The bedroom door burst open and our mother was there, chest heaving. She took in the cracked window, our scared faces. Dee’s face painted in reds and golds. She stared at Dee, her face grown rigid, her eyes darkening.
“Get down off the bed. Come here.” We obeyed.
The priests followed her, stood in the hallway behind her. I stood in front of Dee.
“Bring him out! Bring him out!” The people in our yard were shouting.
“Move,” she said, reaching around me and catching Dee’s face in her hand. She fingered Dee’s cheek, the gold dust on Dee’s right eye lid. “This. This what you want to show them?”
Dee didn’t flinch. Dee stared at her unblinking.
“This what you are?”
Dee said nothing. Dee’s chest rose and fell.
“You know what they’ll do to you out there?” Her voice sounded strangled.
“Bring him out! Bring him out!” The people sang.
“You know what they do to people like you?” She rubbed at Dee’s cheek with her right forefinger and thumb, trying to remove the rouge I had brushed on. “Do you?” And then she was using both hands, scraping at the red of his lips and cheeks, wiping at the gold on Dee’s eyes with her palms until her palms had become fists she was beating against Dee’s face and Dee was yelling and it was Rev. Mann who pulled her off Dee, who said, “We’ll let you take care of things now.” Who led the other priests out the front door, told the people outside to leave, go home, and tend to their own families; there was nothing for them to worry about here.
When the dust on the driveway had settled, when cars stopped slowing down as they passed the house, when people at work didn’t begin the whispering as soon as I walked into the office or left it, I took Dionysos to the best doctors I could find. They all said the same thing. We can slow it down, but we can’t stop him from growing wings. They’re a part of his nervous system. Take them away and he would die.
I didn’t know which was worse: my son wanted to be a girl, or that he was growing wings. I took to my bedroom. I drew the blinds and the curtains. I wouldn’t eat. I found out later that Dionysos did the same. Ellie ran the household. I heard her in the kitchen, fumbling with pots, striking matches, lighting the stove, the sound of water hissing on the stove, the scent of split peas boiling, her footsteps and careful knock at my door minutes or hours later. I didn’t have the strength to answer her. My voice was limp inside my chest and I did not know how to reach a hand in and feed it, water it, bring it back to life.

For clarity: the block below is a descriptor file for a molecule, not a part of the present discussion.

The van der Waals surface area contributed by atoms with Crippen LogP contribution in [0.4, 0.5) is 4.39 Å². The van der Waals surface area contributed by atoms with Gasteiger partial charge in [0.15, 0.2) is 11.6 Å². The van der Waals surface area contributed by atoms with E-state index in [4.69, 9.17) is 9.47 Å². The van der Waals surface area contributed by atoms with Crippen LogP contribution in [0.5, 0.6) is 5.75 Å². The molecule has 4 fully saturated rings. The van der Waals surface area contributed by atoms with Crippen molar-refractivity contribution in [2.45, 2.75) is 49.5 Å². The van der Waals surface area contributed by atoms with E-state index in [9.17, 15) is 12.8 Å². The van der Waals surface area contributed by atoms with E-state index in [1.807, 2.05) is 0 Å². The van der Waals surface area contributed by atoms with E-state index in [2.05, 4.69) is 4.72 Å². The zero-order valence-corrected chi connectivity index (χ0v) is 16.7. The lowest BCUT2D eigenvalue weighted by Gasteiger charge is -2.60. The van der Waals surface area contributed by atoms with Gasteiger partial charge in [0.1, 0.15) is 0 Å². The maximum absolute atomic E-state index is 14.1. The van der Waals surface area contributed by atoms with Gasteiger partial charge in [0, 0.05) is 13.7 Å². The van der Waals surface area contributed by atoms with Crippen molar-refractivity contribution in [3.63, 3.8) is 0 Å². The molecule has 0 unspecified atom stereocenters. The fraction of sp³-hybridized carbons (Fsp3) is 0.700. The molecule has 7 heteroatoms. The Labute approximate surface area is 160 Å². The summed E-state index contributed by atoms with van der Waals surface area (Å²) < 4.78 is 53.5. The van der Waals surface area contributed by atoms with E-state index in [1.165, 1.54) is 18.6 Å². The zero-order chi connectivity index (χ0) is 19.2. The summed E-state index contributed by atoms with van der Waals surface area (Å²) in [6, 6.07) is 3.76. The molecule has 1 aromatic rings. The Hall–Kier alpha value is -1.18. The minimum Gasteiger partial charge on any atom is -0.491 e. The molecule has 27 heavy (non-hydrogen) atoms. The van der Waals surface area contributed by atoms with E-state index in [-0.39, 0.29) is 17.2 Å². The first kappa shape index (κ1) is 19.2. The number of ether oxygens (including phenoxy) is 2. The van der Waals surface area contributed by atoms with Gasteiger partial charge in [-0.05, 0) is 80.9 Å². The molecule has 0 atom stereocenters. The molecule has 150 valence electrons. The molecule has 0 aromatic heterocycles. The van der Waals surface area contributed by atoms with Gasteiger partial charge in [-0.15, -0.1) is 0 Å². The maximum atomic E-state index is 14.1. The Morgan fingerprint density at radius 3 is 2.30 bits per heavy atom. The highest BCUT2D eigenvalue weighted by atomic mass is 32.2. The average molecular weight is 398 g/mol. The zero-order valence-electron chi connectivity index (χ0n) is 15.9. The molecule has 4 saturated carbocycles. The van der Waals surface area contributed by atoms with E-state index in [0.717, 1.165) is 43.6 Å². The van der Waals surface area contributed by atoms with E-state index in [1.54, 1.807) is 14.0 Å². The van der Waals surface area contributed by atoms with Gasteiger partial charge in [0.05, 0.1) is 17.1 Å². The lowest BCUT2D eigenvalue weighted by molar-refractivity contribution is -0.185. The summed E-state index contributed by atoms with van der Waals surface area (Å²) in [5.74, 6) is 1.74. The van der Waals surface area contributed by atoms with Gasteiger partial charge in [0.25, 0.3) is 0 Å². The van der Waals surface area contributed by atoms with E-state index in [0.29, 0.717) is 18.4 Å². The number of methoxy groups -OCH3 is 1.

I made hot poultices out of cerasee vine from the backyard. Dee moaned into a pillow as I laid the steaming greens over the purpled swellings underneath each shoulder. But I could do nothing for the pain in Dee’s heart.
“She was scared,” I whispered into the back of Dee’s head. “She didn’t mean to hurt you. She’s sorry, Dee.”
I stroked Dee’s neck, the darker skin above Dee’s left cheek. The smell of cerasee was bitter. It reminded me of our parents’ bedroom when Daddy had been sick. I thought of him now; what would he have done? I could barely remember his face, but I could remember the feeling I’d had curled up in his lap. And my red pyjamas. The weight of his arms on my back. The deep laugh that gurgled up from inside him, that tickled my cheek and set me laughing as well. I wanted to be small against his chest. His chest like a secret world where stories about Demeter and Persephone grew from. I noticed Dee had gone quiet. I placed a hand on Dee’s back, felt the uneven shuddering there as Dee silently sobbed.
It had been three months since the club and the parking lot out west.
“Dionne, you don’t have to leave, you know.”
It was midmorning; she was lying on her left side on my bed, facing the wall. The sun coming up through the venetian blinds made stripes of light and shadow across our naked bodies. Something like the light and dark of our skin side by side. Her wings hanging over the opposite side of the bed were trembling. The council had reorganized and announced the night before, on the eve of Independence, a war on us sissies. Rev. Mann’s face had taken up the entire TV screen, his eyes bulging with the force of what he needed us to hear.
I sat next to her at the foot of the bed. I took up her feet into my lap and covered them with my two hands. They were cold. She turned her head to eye me. I rubbed the bottoms of her feet. I said, “Mummy wouldn’t notice. I mean, if you stay. You could come through the back door. I’ll give you your own key.” As soon as I said it I wanted to cry.
Dionne shifted on the bed, said, “It’s okay. I know you’re putting yourself in danger.”
“It’s not that,” I stammered, letting go of her feet. “Mummy’s old, she don’t like too much coming and going.”
I knew how I sounded. I tried to make it better but the damage was done. What I said, Dionne took it for shame, that I was ashamed of her, and I reckon there is something of truth in it. I was afraid of what my mother would think. What the neighbours would say if they knew I had taken Dionne in. I was afraid of what the Council would do, to me, if they found out.
I turned from Dionne, eyed the wave-like stains on the white bed sheets from rust in the washing machine. I let my hand rest next to Dionne’s. She patted my hand, rested her hand on mine, then when neither one of us had anything else to say, she took her hand back, rested it in her lap. My hand and heart were unsteady, the way it feels when you are looking down from a high up place and not sure if you will lean too far over and fall.